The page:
• Five-figure average selling prices persist
  • Third-highest Manheim month performance
  • Month saw the highest ever mileage return in a decade
  • Buyer caution leading to reduced first-time conversion rates
  • February quieter for 77% of dealers
  • High van prices drive cashflow concerns and dealer caution

Strong used van prices in February led to Manheim’s third highest ever monthly performance, partly due to the continuing five-figure average selling prices. As a result, buyers continued to adopt a cautious approach following a record year for the used van marketplace in 2021.

The average selling price of a used van fell slightly in February, but robust market conditions continued – where five-figure average selling prices remained at just under January’s record £11,000 price barrier. February’s result represents a year-on-year growth of £1,203, while sold vans were three months older with 12,000 more miles on average.

Manheim February auction results

January’s return of five-figure average selling prices for a used van, previously observed between June and October 2021, continued into February. Last month, the company recorded an average selling price of £10,680, a marginal fall of £328. This represents an increase of £1,203 or 12.69% in the average price of a used van paid, compared to February 2021 when buyers were paying an average of £9,477.

The average mileage of used vans sold in February, rose to 84,541 miles, up 12,000 miles year-on-year and up 4,871 miles on the figure recorded in January. February also represented the highest ever mileage return in the past decade of auction data at Manheim.

The year-on-year average vehicle age decreased slightly to 62.1 months, while the first-time conversion rates also fell. Six out of ten vans sold first time, compared to eight out of ten in February 2021.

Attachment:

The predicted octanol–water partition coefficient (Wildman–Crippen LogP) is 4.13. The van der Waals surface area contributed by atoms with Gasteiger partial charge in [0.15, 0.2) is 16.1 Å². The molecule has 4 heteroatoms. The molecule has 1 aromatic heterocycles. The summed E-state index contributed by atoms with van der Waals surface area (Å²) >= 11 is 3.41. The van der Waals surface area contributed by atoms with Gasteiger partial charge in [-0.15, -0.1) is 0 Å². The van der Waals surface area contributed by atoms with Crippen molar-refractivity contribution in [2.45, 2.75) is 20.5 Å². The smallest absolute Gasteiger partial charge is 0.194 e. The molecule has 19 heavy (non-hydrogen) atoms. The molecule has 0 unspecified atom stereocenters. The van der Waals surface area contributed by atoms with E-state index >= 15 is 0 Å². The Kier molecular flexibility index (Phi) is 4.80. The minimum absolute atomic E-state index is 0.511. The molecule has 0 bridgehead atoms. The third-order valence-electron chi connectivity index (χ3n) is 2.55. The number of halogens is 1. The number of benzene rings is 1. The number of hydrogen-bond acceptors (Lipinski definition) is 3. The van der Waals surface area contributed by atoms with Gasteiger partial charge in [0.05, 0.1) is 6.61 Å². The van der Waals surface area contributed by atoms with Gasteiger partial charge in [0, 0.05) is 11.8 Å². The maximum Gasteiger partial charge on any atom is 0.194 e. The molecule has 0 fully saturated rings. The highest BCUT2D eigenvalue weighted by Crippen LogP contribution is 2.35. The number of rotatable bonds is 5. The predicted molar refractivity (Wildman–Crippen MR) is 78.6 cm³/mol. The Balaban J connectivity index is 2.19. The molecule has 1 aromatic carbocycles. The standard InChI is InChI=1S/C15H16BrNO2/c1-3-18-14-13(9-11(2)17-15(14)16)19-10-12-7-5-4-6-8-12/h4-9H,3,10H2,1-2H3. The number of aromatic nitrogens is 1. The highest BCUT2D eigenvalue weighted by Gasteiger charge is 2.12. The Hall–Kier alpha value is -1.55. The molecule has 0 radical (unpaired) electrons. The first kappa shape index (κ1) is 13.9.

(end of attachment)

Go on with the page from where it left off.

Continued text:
Matthew Davock, Director of Commercial Vehicles at Cox Automotive, said: “First-time conversion rates fell last month because buyers are treating the market with more caution. Euro 6 stock is expensive to buy, cashflow can be a concern and this is being impacted by less buoyancy in the retail sector compared to one year ago.”

More desirable, emissions-compliant Euro 6 vans, built after September 2016 continue to dominate the percentages. 62% of vans entered through Manheim lanes were Euro 6, while the remaining 38% were Euro 5 or older vans with higher return mileages.

Davock added: “In the latest issue of AutoFocus, I stated how the early stages of the year would have a different feel than the relentless pent-up buoyant market dynamics we witnessed over the past 18 months. The market started to balance out the record wholesale price levels versus the subdued retail activity, which we reported in the early stages of January.

“Although performance for certain stock remains extremely robust, we saw signs of softening in the market, especially in terms of the average price paid and the average age of used vans coming through Manheim lanes last month.”

Current van market temperature

While December and January were typically seasonal – being quieter months for the industry, February was surprisingly quieter. 77% of dealers reported a reduction of retail sales compared to January. Many reported significant year-on-year differences as the retail market remains slow and challenging.

Davock added: “I’ve previously reported Manheim’s feedback – showing that vehicle price levels of used vans and overall cash flow are the most challenging factors right now for buyers. Severe caution has set in for the first two months of 2022, after a slower November and December in 2021.

“Van dealers are evidently feeling the effects of the challenging slower market conditions and cash flow dynamics. Our January feedback showed that 52% of dealers simply won’t risk stocking too much of the same product, with many adopting the approach of buying stock based on generated leads and not buying for inventory purposes.”

Cash flow challenges resulting from the pandemic continue to put huge pressure on dealers, who are holding around 40% less stock on average than in 2019. However, they are having to spend significantly more for stock today compared to 2019.

Another factor hindering retail conditions and cash flow challenges, is the high price of vans which are dominating retail adverts in the UK. Today, only 10% of stock listed is priced under £10,000 and 71% of stock listed is over £15,000.

Davock concluded: “In my March predictions, I’m hoping for a better month for buyers and dealers alike. That said, I’m expecting a very similar market feel where we will see the average mileages and average age of used vans continue to dominate the overall headlines as the year progresses.”